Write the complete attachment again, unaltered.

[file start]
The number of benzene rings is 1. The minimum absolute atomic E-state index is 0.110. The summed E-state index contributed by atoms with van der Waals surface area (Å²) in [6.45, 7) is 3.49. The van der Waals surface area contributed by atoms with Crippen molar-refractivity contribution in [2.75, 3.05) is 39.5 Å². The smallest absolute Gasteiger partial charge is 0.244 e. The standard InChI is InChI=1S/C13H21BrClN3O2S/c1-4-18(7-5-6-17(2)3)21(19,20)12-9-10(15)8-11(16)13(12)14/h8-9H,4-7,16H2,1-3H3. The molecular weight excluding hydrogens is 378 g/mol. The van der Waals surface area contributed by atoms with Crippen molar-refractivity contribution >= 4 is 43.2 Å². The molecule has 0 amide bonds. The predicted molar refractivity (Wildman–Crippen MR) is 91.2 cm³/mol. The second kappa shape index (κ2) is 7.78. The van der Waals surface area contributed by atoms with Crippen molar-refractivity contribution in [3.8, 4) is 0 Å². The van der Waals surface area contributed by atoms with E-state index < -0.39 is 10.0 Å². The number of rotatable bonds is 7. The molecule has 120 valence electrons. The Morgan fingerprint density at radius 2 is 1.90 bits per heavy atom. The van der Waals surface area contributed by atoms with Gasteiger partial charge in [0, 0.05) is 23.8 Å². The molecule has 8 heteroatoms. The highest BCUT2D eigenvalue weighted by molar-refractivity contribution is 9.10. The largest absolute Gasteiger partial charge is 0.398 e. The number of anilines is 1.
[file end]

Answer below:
The number of benzene rings is 1. The minimum absolute atomic E-state index is 0.110. The summed E-state index contributed by atoms with van der Waals surface area (Å²) in [6.45, 7) is 3.49. The van der Waals surface area contributed by atoms with Crippen molar-refractivity contribution in [2.75, 3.05) is 39.5 Å². The smallest absolute Gasteiger partial charge is 0.244 e. The standard InChI is InChI=1S/C13H21BrClN3O2S/c1-4-18(7-5-6-17(2)3)21(19,20)12-9-10(15)8-11(16)13(12)14/h8-9H,4-7,16H2,1-3H3. The molecular weight excluding hydrogens is 378 g/mol. The van der Waals surface area contributed by atoms with Crippen molar-refractivity contribution >= 4 is 43.2 Å². The molecule has 0 amide bonds. The predicted molar refractivity (Wildman–Crippen MR) is 91.2 cm³/mol. The second kappa shape index (κ2) is 7.78. The van der Waals surface area contributed by atoms with Crippen molar-refractivity contribution in [3.8, 4) is 0 Å². The van der Waals surface area contributed by atoms with E-state index < -0.39 is 10.0 Å². The number of rotatable bonds is 7. The molecule has 120 valence electrons. The Morgan fingerprint density at radius 2 is 1.90 bits per heavy atom. The van der Waals surface area contributed by atoms with Gasteiger partial charge in [0, 0.05) is 23.8 Å². The molecule has 8 heteroatoms. The highest BCUT2D eigenvalue weighted by molar-refractivity contribution is 9.10. The largest absolute Gasteiger partial charge is 0.398 e. The number of anilines is 1.